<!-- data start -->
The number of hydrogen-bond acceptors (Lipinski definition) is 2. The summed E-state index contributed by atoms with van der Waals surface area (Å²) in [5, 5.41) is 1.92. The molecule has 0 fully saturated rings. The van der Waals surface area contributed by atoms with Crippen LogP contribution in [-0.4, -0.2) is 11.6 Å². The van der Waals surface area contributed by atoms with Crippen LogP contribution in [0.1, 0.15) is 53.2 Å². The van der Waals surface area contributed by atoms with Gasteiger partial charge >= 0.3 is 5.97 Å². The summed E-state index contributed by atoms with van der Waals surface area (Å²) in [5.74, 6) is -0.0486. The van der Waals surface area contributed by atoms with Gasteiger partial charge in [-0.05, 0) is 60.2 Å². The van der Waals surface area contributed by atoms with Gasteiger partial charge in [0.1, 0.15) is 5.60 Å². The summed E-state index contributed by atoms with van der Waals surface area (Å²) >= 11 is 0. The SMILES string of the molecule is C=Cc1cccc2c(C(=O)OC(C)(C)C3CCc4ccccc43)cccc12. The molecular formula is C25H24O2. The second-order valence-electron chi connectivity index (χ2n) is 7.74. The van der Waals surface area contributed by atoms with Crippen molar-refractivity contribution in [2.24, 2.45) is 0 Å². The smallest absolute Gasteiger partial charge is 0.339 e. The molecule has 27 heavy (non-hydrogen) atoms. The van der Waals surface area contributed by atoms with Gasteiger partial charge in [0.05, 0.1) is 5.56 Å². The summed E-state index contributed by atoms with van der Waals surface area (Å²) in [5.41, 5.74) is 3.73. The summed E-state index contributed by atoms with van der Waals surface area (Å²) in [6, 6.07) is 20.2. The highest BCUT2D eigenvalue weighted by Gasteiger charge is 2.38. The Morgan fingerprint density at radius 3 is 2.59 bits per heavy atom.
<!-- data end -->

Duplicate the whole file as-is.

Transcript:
The number of hydrogen-bond acceptors (Lipinski definition) is 2. The summed E-state index contributed by atoms with van der Waals surface area (Å²) in [5, 5.41) is 1.92. The molecule has 0 fully saturated rings. The van der Waals surface area contributed by atoms with Crippen LogP contribution in [-0.4, -0.2) is 11.6 Å². The van der Waals surface area contributed by atoms with Crippen LogP contribution in [0.1, 0.15) is 53.2 Å². The van der Waals surface area contributed by atoms with Gasteiger partial charge >= 0.3 is 5.97 Å². The summed E-state index contributed by atoms with van der Waals surface area (Å²) in [5.74, 6) is -0.0486. The van der Waals surface area contributed by atoms with Gasteiger partial charge in [-0.05, 0) is 60.2 Å². The van der Waals surface area contributed by atoms with Gasteiger partial charge in [0.1, 0.15) is 5.60 Å². The summed E-state index contributed by atoms with van der Waals surface area (Å²) >= 11 is 0. The SMILES string of the molecule is C=Cc1cccc2c(C(=O)OC(C)(C)C3CCc4ccccc43)cccc12. The molecular formula is C25H24O2. The second-order valence-electron chi connectivity index (χ2n) is 7.74. The van der Waals surface area contributed by atoms with Crippen molar-refractivity contribution in [2.24, 2.45) is 0 Å². The smallest absolute Gasteiger partial charge is 0.339 e. The molecule has 27 heavy (non-hydrogen) atoms. The van der Waals surface area contributed by atoms with Gasteiger partial charge in [0.05, 0.1) is 5.56 Å². The summed E-state index contributed by atoms with van der Waals surface area (Å²) in [5.41, 5.74) is 3.73. The summed E-state index contributed by atoms with van der Waals surface area (Å²) in [6, 6.07) is 20.2. The highest BCUT2D eigenvalue weighted by Gasteiger charge is 2.38. The Morgan fingerprint density at radius 3 is 2.59 bits per heavy atom.